Friday, July 11, 2014

Review: Q1 Queen of the Demonweb Pits

Before I even get into this, I know Gary Gygax has talked about how he would have done this differently. But he didn't. The introduction covers this - his original idea was really close to T1-4's special feature, and DCS came along with an idea Gary Gygax really liked . . .
I'm glad it came out the way it did, because it's a fun and cool adventure.

This is spoiler-filled, too.

Q1 Queen of the Demonweb Pits

by David C. Sutherland III with Gary Gygax

Q1 is AD&D on hard mode.

It takes place in the Abyss, with no way back to where you came from and a curse built into the only mechanism for going forward.

Why hard mode?

Most of the big cure spells don't work so well in the Abyss, or mess with you instead of helping you. Contacting other planes for knowledge will fail, at best. Spells to warp the environment to your ends will fail, because a demon-goddess has warped them to her ends. Clerics can't get back high-level spells (or even mid-level spells). The monsters can see further than you can, and sense other levels of the demonweb and use that against you. Oh, and many magic items flat out don't work or become much less powerful.

Up against that, the enemies are tough. Not all demonic, although many are. The ones that aren't come in packs large enough to give you serious pause once you realize your resources are being drained and not easily recovered. You basically trek across a multi-level "web" of hallways with magical doors in them. Behind one on each level is the (easiest) way to the next level; behind the others are encounters.

I suspect a lot of people might see this as pure adversarial GMing, and probably as bad design. To me, though, it's part of what makes the adventure fair but hard. It's not "you fall down a pit you couldn't detect into a Sphere of Annihilation" but rather just a very hard but potentially richly rewarding adventure for high level folks. If you're 10-14th level in AD&D, you need something other than a big pile of HP to cut down and some platinum pieces to provide adventure. A warped environment built to a "T" to make non-Chaotic beings suffer with a target that uses everything it has to beat you down? That's high level adventure.

Each of the set-piece encounters is really neat, too. They generally take place on an interesting battlefield, with prepared monsters using their best abilities, and with plenty of chances for the PCs to shift the odds in their favor if they can figure out the weak points in the monsters' approach. These range from drow elves on a prepared battlefield with a load of effective spells to use to demons using illusions to make themselves effectively harder to defeat. Some feature the old "one of us is lying" gag with prisoners and guards. Most of the "hapless victims who need help" are tricks, but not all of them - and there are allies to be gained if you handle those situations right.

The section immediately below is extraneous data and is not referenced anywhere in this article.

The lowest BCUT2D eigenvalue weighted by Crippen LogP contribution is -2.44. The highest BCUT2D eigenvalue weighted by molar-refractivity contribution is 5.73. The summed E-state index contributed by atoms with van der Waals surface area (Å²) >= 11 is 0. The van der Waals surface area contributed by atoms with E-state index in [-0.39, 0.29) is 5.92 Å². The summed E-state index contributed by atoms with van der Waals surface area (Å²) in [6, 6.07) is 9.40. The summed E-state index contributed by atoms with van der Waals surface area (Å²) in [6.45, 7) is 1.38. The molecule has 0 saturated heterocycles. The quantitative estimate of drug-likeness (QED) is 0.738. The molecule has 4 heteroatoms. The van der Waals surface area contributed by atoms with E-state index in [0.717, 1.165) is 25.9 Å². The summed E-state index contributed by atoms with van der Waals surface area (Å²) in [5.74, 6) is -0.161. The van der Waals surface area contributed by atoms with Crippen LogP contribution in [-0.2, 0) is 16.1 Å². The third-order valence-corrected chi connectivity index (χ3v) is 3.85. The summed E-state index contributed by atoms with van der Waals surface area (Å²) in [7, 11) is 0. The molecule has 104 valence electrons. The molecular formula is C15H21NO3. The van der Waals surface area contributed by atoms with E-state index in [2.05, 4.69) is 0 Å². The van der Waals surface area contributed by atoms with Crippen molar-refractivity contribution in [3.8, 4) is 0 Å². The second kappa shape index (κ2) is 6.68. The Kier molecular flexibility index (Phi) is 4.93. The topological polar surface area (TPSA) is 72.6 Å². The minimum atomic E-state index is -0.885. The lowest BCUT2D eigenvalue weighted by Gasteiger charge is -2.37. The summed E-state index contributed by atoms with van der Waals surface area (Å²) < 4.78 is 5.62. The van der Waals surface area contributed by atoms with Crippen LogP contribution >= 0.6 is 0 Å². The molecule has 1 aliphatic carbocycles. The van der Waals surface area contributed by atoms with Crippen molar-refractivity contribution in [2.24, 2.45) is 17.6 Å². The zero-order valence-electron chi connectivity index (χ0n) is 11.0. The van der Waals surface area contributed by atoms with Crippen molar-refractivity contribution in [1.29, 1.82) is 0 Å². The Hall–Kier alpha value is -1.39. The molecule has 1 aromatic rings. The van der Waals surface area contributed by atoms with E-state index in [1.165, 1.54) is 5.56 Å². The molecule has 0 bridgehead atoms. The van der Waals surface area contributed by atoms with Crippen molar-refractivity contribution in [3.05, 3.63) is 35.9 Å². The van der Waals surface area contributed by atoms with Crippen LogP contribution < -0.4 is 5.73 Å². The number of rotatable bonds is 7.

One level - the top level - contains gates to other worlds. This is where the adventure really takes off. Each world is special in some way, and is either being conquered by Lolth or provides her fodder for her armies. They are potential sources of allies or enemies, or just interesting encounters. One leads right to the elves from Three Hearts, Three Lions - something I didn't recognize until many years later when I finally read that book in High School, and recognized the elves! Still, I ran many memorable encounters with those elves with nothing but what DCS wrote.

At the far end is Lolth, in a spider-shaped ship made out of metal comprised of screaming souls. She has a whole series of prepared encounters and bolt-holes, so killing her takes repeated effort and forces you to fight on her terms over and over. Even then, she's not going to fight to the death unless you make her, so you can come this far and still fail to take her out. It's good stuff.

I know I ran this at least once through in elementary school. It ended, spectacularly, with the first real encounter with Lolth. I vaguely remember the fight going badly right from the start. But then my friend Jack had his elf wizard Hana jump onto Lolth and break his Staff of the Magi in a retributive strike. Booooom. She died, he plane shifted. Game over, everyone go back to Earth. Well, back to school - we played, and this happened, at lunchtime. I don't know that I ran it to its full potential - probably not. But equally I'd have run it as written, because I didn't change much in those days, either.

It's a big adventure, and good stuff.


  1. I do not wonder why Q1 get such a bad rap...especially in regards to Lolth's spider ship. It is unique and unusual, as you should expect from Lolth and the Abyss. I found it laughable that there is an online alternate version of Q1 called Skein of the Death Mother that basically reduced Lolth's spider shaped palace into a simple dungeon crawl. I guess some people cannot think outside of the box.

  2. Great review. I saw a video that suggested taking the stock humanoids that DCS placed, and instead use creatures more evocative of the Abyss. He'd noted that the Regeneration spell had a chance of regenerating monstrous body parts... so have the trolls there as horribly mutated abominations, the result of many regenerations.


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